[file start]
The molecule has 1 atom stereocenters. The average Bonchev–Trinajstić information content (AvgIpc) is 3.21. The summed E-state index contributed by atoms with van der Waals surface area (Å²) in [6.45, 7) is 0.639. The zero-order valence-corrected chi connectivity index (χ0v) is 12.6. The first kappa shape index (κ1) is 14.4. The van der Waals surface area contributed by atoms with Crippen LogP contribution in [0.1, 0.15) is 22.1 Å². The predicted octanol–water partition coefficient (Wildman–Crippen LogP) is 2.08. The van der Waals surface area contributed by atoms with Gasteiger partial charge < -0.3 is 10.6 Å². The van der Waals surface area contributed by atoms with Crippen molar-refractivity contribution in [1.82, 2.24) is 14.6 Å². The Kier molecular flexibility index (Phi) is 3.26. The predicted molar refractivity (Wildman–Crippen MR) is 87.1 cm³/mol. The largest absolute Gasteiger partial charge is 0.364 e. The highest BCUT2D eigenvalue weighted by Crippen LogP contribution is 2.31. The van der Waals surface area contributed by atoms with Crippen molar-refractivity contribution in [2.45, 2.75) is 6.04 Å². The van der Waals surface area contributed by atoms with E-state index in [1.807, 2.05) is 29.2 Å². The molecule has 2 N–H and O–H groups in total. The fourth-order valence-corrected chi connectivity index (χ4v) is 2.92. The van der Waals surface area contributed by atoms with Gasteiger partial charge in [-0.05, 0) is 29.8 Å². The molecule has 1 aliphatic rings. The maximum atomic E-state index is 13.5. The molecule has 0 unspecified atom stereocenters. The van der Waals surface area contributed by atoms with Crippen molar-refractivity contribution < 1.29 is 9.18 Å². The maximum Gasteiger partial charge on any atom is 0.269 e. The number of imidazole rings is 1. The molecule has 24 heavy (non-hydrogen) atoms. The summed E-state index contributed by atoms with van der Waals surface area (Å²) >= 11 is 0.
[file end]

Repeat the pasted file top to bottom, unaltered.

The molecule has 1 atom stereocenters. The average Bonchev–Trinajstić information content (AvgIpc) is 3.21. The summed E-state index contributed by atoms with van der Waals surface area (Å²) in [6.45, 7) is 0.639. The zero-order valence-corrected chi connectivity index (χ0v) is 12.6. The first kappa shape index (κ1) is 14.4. The van der Waals surface area contributed by atoms with Crippen LogP contribution in [0.1, 0.15) is 22.1 Å². The predicted octanol–water partition coefficient (Wildman–Crippen LogP) is 2.08. The van der Waals surface area contributed by atoms with Gasteiger partial charge < -0.3 is 10.6 Å². The van der Waals surface area contributed by atoms with Crippen molar-refractivity contribution in [1.82, 2.24) is 14.6 Å². The Kier molecular flexibility index (Phi) is 3.26. The predicted molar refractivity (Wildman–Crippen MR) is 87.1 cm³/mol. The largest absolute Gasteiger partial charge is 0.364 e. The highest BCUT2D eigenvalue weighted by Crippen LogP contribution is 2.31. The van der Waals surface area contributed by atoms with Crippen molar-refractivity contribution in [2.45, 2.75) is 6.04 Å². The van der Waals surface area contributed by atoms with E-state index in [1.807, 2.05) is 29.2 Å². The molecule has 2 N–H and O–H groups in total. The fourth-order valence-corrected chi connectivity index (χ4v) is 2.92. The van der Waals surface area contributed by atoms with Gasteiger partial charge in [-0.05, 0) is 29.8 Å². The molecule has 1 aliphatic rings. The maximum atomic E-state index is 13.5. The molecule has 0 unspecified atom stereocenters. The van der Waals surface area contributed by atoms with Crippen molar-refractivity contribution < 1.29 is 9.18 Å². The maximum Gasteiger partial charge on any atom is 0.269 e. The number of imidazole rings is 1. The molecule has 24 heavy (non-hydrogen) atoms. The summed E-state index contributed by atoms with van der Waals surface area (Å²) >= 11 is 0.